What was your upbringing like?
I took up the role of taking care of my parents in 2011, when I was in Class Six. Being the last born of seven siblings, I spent most of my childhood at home alone with my parents, the rest of my siblings had moved out. Going through school was difficult due to lack of fees. My father, 80, and mother, 65, initially earned a living selling charcoal and potatoes until they retired when I was still in primary school. At school, I excelled in athletics and in 2011, Kenya Methodist University offered me a scholarship after discovering my talent during a competition. The money I earned from participating in athletic competitions enabled me complete primary education and support my parents.
How has your life experiences shaped the person you are today?
Having a first-hand experience with poverty inspired me to offer a helping hand to disadvantaged children. Through them my struggles of going without food, being chased from school due to fees arrears and feeling hopeless were reflected. I was deeply moved, when one day in 2011, I came across five untidy, jigger-infested children playing by the roadside as I was going to school. Their parents, a mentally ill mother and elderly father were not in a position to properly take care of the children. In the ensuing days, I offered to wash these children, took out the jiggers and started sourcing for clothes from well-wishers.
What kind of help do you offer to the children?
There are 20 children I am helping. I identified 15 more children from my village from disadvantaged backgrounds. Some were from broken families, orphaned or living with their elderly grandparents. Most of the children were not in school. Despite primary school being free, their families could not afford to pay some amount of money required for the school feeding programme. I talked to the headteacher in a nearby school and requested him to enrol the children while I took up the responsibility of availing the money to keep them in school.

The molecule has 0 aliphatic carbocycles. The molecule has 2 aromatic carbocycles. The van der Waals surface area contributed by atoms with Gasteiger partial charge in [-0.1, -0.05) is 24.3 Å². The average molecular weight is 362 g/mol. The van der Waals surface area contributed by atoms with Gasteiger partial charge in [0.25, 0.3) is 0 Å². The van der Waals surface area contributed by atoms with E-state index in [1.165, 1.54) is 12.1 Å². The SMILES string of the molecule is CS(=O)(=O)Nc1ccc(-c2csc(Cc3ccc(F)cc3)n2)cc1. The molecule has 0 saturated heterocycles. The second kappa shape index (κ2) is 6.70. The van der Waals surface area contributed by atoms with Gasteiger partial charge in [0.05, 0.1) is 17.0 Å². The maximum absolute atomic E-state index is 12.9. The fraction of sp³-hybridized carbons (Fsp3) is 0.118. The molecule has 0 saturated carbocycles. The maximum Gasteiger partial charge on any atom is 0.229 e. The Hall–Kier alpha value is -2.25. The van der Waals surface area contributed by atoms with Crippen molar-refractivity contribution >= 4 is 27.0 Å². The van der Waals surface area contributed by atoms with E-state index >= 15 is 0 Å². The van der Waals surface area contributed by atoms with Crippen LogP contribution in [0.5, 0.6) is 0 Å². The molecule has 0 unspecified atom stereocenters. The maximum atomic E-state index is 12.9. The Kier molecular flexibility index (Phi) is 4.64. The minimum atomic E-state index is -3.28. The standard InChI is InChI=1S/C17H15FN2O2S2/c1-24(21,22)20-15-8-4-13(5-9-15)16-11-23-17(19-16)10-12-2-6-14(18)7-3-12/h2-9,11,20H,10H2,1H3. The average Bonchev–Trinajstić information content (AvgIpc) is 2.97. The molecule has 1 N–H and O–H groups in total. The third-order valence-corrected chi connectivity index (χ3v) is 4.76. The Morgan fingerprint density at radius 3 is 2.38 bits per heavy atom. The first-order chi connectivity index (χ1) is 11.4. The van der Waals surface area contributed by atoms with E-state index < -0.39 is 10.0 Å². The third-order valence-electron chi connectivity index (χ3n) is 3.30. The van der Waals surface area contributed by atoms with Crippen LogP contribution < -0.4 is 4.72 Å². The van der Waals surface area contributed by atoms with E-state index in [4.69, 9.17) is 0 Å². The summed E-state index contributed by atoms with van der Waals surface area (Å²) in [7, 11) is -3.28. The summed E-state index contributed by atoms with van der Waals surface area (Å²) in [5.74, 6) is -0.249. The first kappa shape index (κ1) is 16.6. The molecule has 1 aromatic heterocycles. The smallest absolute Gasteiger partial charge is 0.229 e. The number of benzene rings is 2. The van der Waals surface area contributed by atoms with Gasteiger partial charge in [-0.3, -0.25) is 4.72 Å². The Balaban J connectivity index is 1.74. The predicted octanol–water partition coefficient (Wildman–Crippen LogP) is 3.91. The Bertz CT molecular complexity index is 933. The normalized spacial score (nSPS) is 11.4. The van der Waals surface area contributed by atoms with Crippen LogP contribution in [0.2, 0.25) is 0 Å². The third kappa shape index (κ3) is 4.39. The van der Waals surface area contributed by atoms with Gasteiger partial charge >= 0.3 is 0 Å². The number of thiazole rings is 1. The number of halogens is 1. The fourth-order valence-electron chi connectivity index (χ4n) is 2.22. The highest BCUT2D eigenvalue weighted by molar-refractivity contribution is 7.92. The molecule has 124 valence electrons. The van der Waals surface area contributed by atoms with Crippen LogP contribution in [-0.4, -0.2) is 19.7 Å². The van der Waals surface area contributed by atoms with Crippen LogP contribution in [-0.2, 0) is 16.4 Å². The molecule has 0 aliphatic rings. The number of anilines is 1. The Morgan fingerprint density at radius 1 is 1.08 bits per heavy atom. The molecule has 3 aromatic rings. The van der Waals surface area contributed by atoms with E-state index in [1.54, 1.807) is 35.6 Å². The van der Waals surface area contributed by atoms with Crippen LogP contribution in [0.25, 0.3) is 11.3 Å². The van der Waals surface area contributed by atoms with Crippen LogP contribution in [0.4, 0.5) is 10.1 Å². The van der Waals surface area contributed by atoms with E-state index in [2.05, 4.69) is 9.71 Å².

How do you raise the resources to help the children?
The money I earn through casual jobs such as washing clothes is what I use to support the children and my parents. My meagre earnings also enabled me to pay for my secondary education until I completed last year. For the school-feeding programme, each of the 15 children needs four kg of maize and beans each and Sh950 per term to pay the cook. At times when I cannot raise enough money, I plead with the headteacher to keep the children in school. Donations from friends have also come in handy.
What are some of the challenges encountered?
There has been a lot of resistance to the work I am doing from the society and even my family. All of my siblings did not advance their education beyond Form Four. Given that they know the level of need in the family, they just cannot understand how I opt to use the little that I earn to help other people. I always tell them that the little I have is what I will share with the children. Since charity begins at home, I first start by helping my parents and share the rest with the less fortunate in the society.
Despite completing secondary education last year, I am yet to join college due to lack of money. My dream is to join college and pursue a course in community development so as to touch more lives in the society. One day, I would like to start a foundation to fully support these children and aid them achieve their highest potential.